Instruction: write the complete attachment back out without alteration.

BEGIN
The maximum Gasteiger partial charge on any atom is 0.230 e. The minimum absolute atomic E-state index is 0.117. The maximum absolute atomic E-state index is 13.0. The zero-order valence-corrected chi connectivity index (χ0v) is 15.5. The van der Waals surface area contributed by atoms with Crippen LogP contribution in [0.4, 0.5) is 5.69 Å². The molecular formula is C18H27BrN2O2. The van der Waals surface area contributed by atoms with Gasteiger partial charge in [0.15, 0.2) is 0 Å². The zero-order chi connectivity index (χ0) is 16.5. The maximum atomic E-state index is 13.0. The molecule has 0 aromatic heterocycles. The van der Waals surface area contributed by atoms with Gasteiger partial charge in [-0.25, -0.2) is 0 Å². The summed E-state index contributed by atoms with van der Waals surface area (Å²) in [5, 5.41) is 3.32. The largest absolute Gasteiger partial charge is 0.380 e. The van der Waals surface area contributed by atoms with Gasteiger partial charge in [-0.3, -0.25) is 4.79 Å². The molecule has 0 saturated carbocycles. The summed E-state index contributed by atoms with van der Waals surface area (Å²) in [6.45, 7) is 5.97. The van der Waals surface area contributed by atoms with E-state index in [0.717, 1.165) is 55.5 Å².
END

The maximum Gasteiger partial charge on any atom is 0.230 e. The minimum absolute atomic E-state index is 0.117. The maximum absolute atomic E-state index is 13.0. The zero-order valence-corrected chi connectivity index (χ0v) is 15.5. The van der Waals surface area contributed by atoms with Crippen LogP contribution in [0.4, 0.5) is 5.69 Å². The molecular formula is C18H27BrN2O2. The van der Waals surface area contributed by atoms with Gasteiger partial charge in [0.15, 0.2) is 0 Å². The zero-order chi connectivity index (χ0) is 16.5. The maximum atomic E-state index is 13.0. The molecule has 0 aromatic heterocycles. The van der Waals surface area contributed by atoms with Gasteiger partial charge in [-0.25, -0.2) is 0 Å². The summed E-state index contributed by atoms with van der Waals surface area (Å²) in [5, 5.41) is 3.32. The largest absolute Gasteiger partial charge is 0.380 e. The van der Waals surface area contributed by atoms with Gasteiger partial charge in [-0.3, -0.25) is 4.79 Å². The molecule has 0 saturated carbocycles. The summed E-state index contributed by atoms with van der Waals surface area (Å²) in [6.45, 7) is 5.97. The van der Waals surface area contributed by atoms with E-state index in [0.717, 1.165) is 55.5 Å².